Washington: Federal Reserve Chair Jerome Powell is expected to hint at prospects for an eventual reduction of monetary stimulus when he gives a long-awaited speech on Friday for the Jackson Hole symposium.
The Kansas City Federal Reserve’s annual event, being held virtually, is an opportunity for the US central bank chief to shed light on officials’ intentions after minutes of the July 27-28 meeting showed most of them judged it appropriate to start slowing asset purchases this year.
The Fed is currently buying about $120 billion of assets per month - $80 billion of Treasury securities and $40 billion of mortgage-backed debt - and has pledged to keep up that pace until “substantial further progress” has been made toward its goals of maximum employment and 2 per cent inflation.
Wait for clarity
“Powell could fill in some of the blanks,” said Thomas Costerg, senior US economist at Pictet Wealth Management. “The recent minutes were pretty vague and there is a lot of room to give more specifics on taper timing and practicalities. It would be good to see where Powell and the rest of the board stand.”
The Jackson Hole event is traditionally scrutinized for hints on upcoming changes in stance. Some Fed leaders have used it as a platform to explain new initiatives, as Powell did last year in unveiling a new monetary policy framework.
Federal Reserve Chair Jerome Powell will guide market participants down the QE taper path again in the coming week, continuing a lengthy process aimed at eliminating communication-related missteps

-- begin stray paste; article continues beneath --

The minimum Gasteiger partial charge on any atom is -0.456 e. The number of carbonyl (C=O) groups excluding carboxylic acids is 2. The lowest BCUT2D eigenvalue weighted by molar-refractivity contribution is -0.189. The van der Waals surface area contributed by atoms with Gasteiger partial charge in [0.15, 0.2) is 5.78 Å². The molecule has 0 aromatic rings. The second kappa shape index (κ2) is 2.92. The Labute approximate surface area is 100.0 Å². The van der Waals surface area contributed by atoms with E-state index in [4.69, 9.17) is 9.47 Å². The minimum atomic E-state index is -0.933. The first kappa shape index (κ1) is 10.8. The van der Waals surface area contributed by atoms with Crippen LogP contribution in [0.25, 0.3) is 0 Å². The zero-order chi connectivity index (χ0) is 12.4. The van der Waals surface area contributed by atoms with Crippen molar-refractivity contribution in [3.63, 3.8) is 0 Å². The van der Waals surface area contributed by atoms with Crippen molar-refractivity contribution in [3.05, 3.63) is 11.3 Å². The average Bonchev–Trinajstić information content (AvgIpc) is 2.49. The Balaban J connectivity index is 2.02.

The symposium will take place from Thursday to Saturday. The Kansas City Fed had intended to hold the event in person at its usual location in the Grand Teton National Park in Wyoming, but announced on Friday that it would shift to a virtual format due to an uptick in local COVID-19 cases.
While this year’s topic has been revealed as “Macroeconomic Policy in an Uneven Economy,” the exact lineup of speakers other than Powell hasn’t been disclosed.
US investors will also await a slew of economic data including reports on manufacturing, home sales, durable goods and personal income and spending. The figures will provide more signals on the strength of the recovery and any impact to it from rising COVID-19 cases and continued bottlenecks in supply chains.
Elsewhere, the European Central Bank will release minutes of its last decision in July and Brazil publishes inflation data, while Israel, Iceland, Hungary and South Korea all have interest-rate decisions.